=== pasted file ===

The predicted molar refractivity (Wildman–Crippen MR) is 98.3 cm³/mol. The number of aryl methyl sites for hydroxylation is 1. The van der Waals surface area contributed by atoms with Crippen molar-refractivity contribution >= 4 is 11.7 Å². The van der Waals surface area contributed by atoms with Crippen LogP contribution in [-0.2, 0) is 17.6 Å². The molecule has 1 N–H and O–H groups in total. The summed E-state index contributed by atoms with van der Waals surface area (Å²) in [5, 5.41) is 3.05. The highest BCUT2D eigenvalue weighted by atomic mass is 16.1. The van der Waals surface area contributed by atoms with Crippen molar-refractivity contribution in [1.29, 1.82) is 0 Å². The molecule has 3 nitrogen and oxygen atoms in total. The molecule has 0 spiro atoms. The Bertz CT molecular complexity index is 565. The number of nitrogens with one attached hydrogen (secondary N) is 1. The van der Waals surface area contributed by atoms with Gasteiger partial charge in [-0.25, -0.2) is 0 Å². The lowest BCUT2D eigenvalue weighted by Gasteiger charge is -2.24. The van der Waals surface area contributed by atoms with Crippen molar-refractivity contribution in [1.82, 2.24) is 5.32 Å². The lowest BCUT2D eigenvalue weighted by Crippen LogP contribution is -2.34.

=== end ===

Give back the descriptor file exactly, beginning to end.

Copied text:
The predicted molar refractivity (Wildman–Crippen MR) is 98.3 cm³/mol. The number of aryl methyl sites for hydroxylation is 1. The van der Waals surface area contributed by atoms with Crippen molar-refractivity contribution >= 4 is 11.7 Å². The van der Waals surface area contributed by atoms with Crippen LogP contribution in [-0.2, 0) is 17.6 Å². The molecule has 1 N–H and O–H groups in total. The summed E-state index contributed by atoms with van der Waals surface area (Å²) in [5, 5.41) is 3.05. The highest BCUT2D eigenvalue weighted by atomic mass is 16.1. The van der Waals surface area contributed by atoms with Crippen molar-refractivity contribution in [1.29, 1.82) is 0 Å². The molecule has 3 nitrogen and oxygen atoms in total. The molecule has 0 spiro atoms. The Bertz CT molecular complexity index is 565. The number of nitrogens with one attached hydrogen (secondary N) is 1. The van der Waals surface area contributed by atoms with Gasteiger partial charge in [-0.25, -0.2) is 0 Å². The lowest BCUT2D eigenvalue weighted by Gasteiger charge is -2.24. The van der Waals surface area contributed by atoms with Crippen molar-refractivity contribution in [1.82, 2.24) is 5.32 Å². The lowest BCUT2D eigenvalue weighted by Crippen LogP contribution is -2.34.